Ireland has cautioned the new British Prime Minister, Boris Johnson against going on a collision course with the European Union over the issue of Brexit. It warned against preventing an orderly exit with a deal.
Such biting criticism from Ireland, just two days since Johnson took office with a pledge to strike a new divorce deal with the EU, indicates the perils of the Brexit gambit chosen by Britain’s new government.
On entering Downing Street on Wednesday, Johnson cautioned that if the EU refused to negotiate then he would take Britain out on October 31 without a deal, a step that would send shock waves through the world economy.
In an indication of business concerns about a disorderly exit from the EU, the Society of Motor Manufacturers and Traders said that a no-deal Brexit was an existential threat to the British car industry and would risk output.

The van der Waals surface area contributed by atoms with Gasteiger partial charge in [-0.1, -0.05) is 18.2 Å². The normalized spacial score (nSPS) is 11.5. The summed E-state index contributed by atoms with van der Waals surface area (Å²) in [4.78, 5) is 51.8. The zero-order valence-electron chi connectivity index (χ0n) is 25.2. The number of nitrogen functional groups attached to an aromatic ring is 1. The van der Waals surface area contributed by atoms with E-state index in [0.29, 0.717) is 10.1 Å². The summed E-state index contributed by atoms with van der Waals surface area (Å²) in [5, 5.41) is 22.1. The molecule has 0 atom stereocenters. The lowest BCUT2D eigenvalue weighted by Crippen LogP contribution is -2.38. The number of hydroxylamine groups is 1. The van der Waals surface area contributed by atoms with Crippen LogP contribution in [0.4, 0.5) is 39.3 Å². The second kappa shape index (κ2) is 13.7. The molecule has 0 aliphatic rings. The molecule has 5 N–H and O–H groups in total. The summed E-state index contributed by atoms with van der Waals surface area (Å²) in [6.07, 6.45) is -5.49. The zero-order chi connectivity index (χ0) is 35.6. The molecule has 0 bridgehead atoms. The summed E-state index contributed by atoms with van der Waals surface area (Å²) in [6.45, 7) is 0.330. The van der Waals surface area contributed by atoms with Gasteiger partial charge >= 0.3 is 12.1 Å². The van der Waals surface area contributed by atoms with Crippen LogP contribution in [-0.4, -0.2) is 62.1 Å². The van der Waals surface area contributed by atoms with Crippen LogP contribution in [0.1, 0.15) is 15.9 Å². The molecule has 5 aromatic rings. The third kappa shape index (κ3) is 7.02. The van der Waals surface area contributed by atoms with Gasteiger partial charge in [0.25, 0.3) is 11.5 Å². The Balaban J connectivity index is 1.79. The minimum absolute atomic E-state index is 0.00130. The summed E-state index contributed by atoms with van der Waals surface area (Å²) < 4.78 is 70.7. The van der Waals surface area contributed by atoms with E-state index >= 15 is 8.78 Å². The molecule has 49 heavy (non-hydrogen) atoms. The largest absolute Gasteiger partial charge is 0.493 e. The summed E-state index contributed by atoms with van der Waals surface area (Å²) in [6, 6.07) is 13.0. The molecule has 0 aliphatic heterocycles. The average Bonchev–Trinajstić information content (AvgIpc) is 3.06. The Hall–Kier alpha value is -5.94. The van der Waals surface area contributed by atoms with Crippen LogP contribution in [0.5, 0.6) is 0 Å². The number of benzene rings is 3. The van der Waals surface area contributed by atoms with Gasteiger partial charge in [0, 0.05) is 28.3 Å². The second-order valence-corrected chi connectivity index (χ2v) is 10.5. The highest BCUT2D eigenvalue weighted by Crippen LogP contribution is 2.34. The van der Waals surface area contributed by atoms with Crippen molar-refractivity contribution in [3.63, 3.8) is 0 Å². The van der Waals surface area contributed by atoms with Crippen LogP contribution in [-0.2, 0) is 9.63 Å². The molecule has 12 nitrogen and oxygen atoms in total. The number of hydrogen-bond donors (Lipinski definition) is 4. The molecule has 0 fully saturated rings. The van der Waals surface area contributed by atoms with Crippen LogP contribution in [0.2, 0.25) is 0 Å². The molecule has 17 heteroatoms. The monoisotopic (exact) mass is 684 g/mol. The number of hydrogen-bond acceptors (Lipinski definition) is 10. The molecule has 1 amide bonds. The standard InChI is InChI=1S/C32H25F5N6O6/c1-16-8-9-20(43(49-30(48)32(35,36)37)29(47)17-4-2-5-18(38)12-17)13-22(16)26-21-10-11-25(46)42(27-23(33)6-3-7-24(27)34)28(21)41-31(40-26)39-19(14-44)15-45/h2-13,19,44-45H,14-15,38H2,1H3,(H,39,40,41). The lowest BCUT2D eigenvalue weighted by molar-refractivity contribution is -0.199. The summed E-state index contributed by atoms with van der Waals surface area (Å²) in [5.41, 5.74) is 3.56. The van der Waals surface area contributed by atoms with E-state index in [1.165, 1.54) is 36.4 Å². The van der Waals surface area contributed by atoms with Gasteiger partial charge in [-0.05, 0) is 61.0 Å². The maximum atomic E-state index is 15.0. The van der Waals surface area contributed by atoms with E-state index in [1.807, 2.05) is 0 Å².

Johnson spiced his pitch to the EU on Thursday by bluntly stating that one of the most hotly contested elements of the Brexit divorce agreement – the Irish border backstop – would have to be struck out if there was to be an orderly exit.
However, Ireland’s second most powerful politician, Foreign Minister Simon Coveney, said that Prime Minister Johnson’s comments were “very unhelpful” and warned that the new British leader is not going to get a deal with such an approach.
“He seems to have made a deliberate decision to set Britain on a collision course with the European Union and with Ireland in relation to the Brexit negotiations,” Coveney told reporters in Belfast after meeting Julian Smith, Britain’s Northern Ireland minister.
Smith later said he did not think a collision was looming.
“We need to find solutions particularly for the issue of the border, but the prime minister was very, very clear to his cabinet yesterday that he wants to get a deal done,” he said.
Further illustrating the delicate issues at stake, Irish Prime Minister Leo Varadkar said that a British EU exit without a deal would raise the question of planning for a possible future unification of Ireland and Northern Ireland.